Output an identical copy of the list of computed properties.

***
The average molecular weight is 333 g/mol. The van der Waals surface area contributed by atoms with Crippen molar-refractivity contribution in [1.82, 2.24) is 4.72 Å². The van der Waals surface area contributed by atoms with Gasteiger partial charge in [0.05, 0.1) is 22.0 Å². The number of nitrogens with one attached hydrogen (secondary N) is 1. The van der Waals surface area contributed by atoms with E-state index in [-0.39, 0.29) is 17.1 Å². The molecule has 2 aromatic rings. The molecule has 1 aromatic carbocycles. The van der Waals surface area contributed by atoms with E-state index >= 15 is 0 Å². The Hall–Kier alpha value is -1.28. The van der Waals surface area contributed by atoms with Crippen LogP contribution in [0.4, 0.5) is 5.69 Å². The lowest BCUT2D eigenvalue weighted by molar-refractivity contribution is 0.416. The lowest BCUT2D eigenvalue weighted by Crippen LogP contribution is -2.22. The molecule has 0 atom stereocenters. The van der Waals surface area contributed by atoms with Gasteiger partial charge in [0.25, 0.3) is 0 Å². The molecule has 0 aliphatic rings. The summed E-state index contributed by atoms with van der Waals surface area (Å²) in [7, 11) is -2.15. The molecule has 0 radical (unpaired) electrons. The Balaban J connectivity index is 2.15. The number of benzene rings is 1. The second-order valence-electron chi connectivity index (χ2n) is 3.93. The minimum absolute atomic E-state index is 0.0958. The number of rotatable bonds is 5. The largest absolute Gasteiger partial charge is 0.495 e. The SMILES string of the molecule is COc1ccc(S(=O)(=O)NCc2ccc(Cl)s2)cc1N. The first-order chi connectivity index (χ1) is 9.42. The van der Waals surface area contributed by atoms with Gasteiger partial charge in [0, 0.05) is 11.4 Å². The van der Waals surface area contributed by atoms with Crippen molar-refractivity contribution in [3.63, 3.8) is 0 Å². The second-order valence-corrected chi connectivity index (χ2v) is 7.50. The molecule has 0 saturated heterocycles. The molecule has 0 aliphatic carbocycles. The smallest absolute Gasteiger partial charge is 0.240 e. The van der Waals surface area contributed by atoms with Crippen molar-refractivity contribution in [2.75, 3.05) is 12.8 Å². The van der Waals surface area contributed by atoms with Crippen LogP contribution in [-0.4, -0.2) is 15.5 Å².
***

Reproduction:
The average molecular weight is 333 g/mol. The van der Waals surface area contributed by atoms with Crippen molar-refractivity contribution in [1.82, 2.24) is 4.72 Å². The van der Waals surface area contributed by atoms with Gasteiger partial charge in [0.05, 0.1) is 22.0 Å². The number of nitrogens with one attached hydrogen (secondary N) is 1. The van der Waals surface area contributed by atoms with E-state index in [-0.39, 0.29) is 17.1 Å². The molecule has 2 aromatic rings. The molecule has 1 aromatic carbocycles. The van der Waals surface area contributed by atoms with E-state index >= 15 is 0 Å². The Hall–Kier alpha value is -1.28. The van der Waals surface area contributed by atoms with Crippen LogP contribution in [0.4, 0.5) is 5.69 Å². The lowest BCUT2D eigenvalue weighted by molar-refractivity contribution is 0.416. The lowest BCUT2D eigenvalue weighted by Crippen LogP contribution is -2.22. The molecule has 0 atom stereocenters. The van der Waals surface area contributed by atoms with Gasteiger partial charge in [0.25, 0.3) is 0 Å². The molecule has 0 aliphatic rings. The summed E-state index contributed by atoms with van der Waals surface area (Å²) in [7, 11) is -2.15. The molecule has 0 radical (unpaired) electrons. The Balaban J connectivity index is 2.15. The number of benzene rings is 1. The second-order valence-electron chi connectivity index (χ2n) is 3.93. The minimum absolute atomic E-state index is 0.0958. The number of rotatable bonds is 5. The largest absolute Gasteiger partial charge is 0.495 e. The SMILES string of the molecule is COc1ccc(S(=O)(=O)NCc2ccc(Cl)s2)cc1N. The first-order chi connectivity index (χ1) is 9.42. The van der Waals surface area contributed by atoms with Gasteiger partial charge in [0, 0.05) is 11.4 Å². The van der Waals surface area contributed by atoms with Crippen molar-refractivity contribution in [3.63, 3.8) is 0 Å². The second-order valence-corrected chi connectivity index (χ2v) is 7.50. The molecule has 0 saturated heterocycles. The molecule has 0 aliphatic carbocycles. The smallest absolute Gasteiger partial charge is 0.240 e. The van der Waals surface area contributed by atoms with Crippen molar-refractivity contribution in [2.75, 3.05) is 12.8 Å². The van der Waals surface area contributed by atoms with Crippen LogP contribution in [-0.4, -0.2) is 15.5 Å².